Follow @csteditorialsIn the old days, bribery was done in secret. Now billionaires try to buy politicians right out in the open, like bidding on cows, while giving lip service to high ideals.
We can’t think of a time when money has played a more blatant role in possibly killing a single piece of major legislation.
The sweeping health care bill President Donald Trump failed to move through the House Thursday is a miserable piece of work. It would deny basic insurance to tens of millions of Americans who now are covered, and it would hurt older Americans the most. But the way in which the bill went down, for the day and maybe for good, should make every American ill. It’s a bad way to kill a bad bill.
First President Donald Trump threatened to “go after” any Republican who did not support the bill, which was unseemly, but in the normal way. Presidents and party bosses will do that.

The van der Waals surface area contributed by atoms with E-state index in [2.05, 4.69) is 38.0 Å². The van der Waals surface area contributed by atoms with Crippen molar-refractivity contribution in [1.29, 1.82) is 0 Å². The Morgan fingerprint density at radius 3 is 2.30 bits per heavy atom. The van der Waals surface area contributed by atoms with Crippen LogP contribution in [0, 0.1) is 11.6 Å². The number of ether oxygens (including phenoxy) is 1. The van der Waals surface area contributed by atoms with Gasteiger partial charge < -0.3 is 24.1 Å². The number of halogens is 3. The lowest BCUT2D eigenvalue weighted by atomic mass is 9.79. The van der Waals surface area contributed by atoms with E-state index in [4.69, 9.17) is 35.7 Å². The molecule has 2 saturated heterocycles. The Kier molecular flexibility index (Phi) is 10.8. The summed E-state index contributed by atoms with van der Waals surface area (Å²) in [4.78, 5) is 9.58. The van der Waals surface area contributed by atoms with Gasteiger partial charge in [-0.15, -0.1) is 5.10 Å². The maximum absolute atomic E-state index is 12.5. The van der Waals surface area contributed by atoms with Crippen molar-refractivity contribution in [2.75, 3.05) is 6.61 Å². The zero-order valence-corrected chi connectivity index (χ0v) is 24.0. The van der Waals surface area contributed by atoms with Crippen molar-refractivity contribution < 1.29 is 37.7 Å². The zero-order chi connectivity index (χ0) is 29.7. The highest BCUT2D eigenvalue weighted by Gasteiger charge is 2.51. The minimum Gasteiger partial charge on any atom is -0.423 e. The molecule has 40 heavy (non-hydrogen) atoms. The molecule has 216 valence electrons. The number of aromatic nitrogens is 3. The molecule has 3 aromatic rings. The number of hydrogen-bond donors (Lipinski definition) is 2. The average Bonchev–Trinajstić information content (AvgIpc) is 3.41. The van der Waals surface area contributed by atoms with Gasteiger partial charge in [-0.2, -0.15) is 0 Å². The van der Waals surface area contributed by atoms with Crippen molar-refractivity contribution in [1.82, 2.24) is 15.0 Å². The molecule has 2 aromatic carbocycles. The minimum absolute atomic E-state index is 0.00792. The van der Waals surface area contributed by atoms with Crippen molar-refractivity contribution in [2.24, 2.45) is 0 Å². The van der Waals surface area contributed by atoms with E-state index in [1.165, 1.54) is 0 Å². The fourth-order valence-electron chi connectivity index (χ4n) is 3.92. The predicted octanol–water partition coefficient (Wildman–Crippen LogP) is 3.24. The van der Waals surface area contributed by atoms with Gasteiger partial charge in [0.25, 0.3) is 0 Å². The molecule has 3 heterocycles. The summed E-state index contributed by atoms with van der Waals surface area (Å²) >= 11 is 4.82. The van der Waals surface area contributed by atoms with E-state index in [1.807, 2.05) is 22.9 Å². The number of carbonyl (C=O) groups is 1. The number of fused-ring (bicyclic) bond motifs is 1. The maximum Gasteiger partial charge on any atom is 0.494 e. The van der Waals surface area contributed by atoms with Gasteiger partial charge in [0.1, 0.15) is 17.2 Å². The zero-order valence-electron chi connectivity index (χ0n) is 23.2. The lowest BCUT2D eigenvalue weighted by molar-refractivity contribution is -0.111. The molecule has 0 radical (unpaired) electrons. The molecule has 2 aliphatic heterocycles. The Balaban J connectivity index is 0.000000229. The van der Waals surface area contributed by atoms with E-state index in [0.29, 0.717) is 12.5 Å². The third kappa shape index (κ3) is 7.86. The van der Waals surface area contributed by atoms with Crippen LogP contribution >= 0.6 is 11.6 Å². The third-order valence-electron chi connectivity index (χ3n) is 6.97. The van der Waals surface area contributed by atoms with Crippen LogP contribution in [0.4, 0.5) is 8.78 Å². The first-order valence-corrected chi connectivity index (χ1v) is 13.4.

But then the billionaire Koch brothers, elected by nobody, came along on Wednesday and offered millions of dollars in campaign donations to any House Republican who refused to vote for the bill, which the brothers despise about as much as they despise Trump. Charles and David Koch could do that thanks to the Supreme Court’s 2010 Citizens United decision, which opened a spigot of money — no limit on donations — from super-rich people shopping for buyable politicians, of which there is always a glut.
This is no unintended consequence. People who care about democracy — the quaint notion that the voices of ordinary people should not be drowned out by the bellows of oligarchs — told us Citizens United would lead to this. Now it has come to pass.
The Koch boys tried Wednesday to dress up their bribery with high-minded words, saying they wish only to support “principled lawmakers” who stand firm for a better health care bill that gives people “the choices and control they want.”
But Charles and David know, as we know, that an awful lot of those “principled lawmakers” would have turned on a dime had the brothers thrown their millions the other way.
When big money flies, it’s hard to know who’s standing on principle and who’s shouting “sold!”
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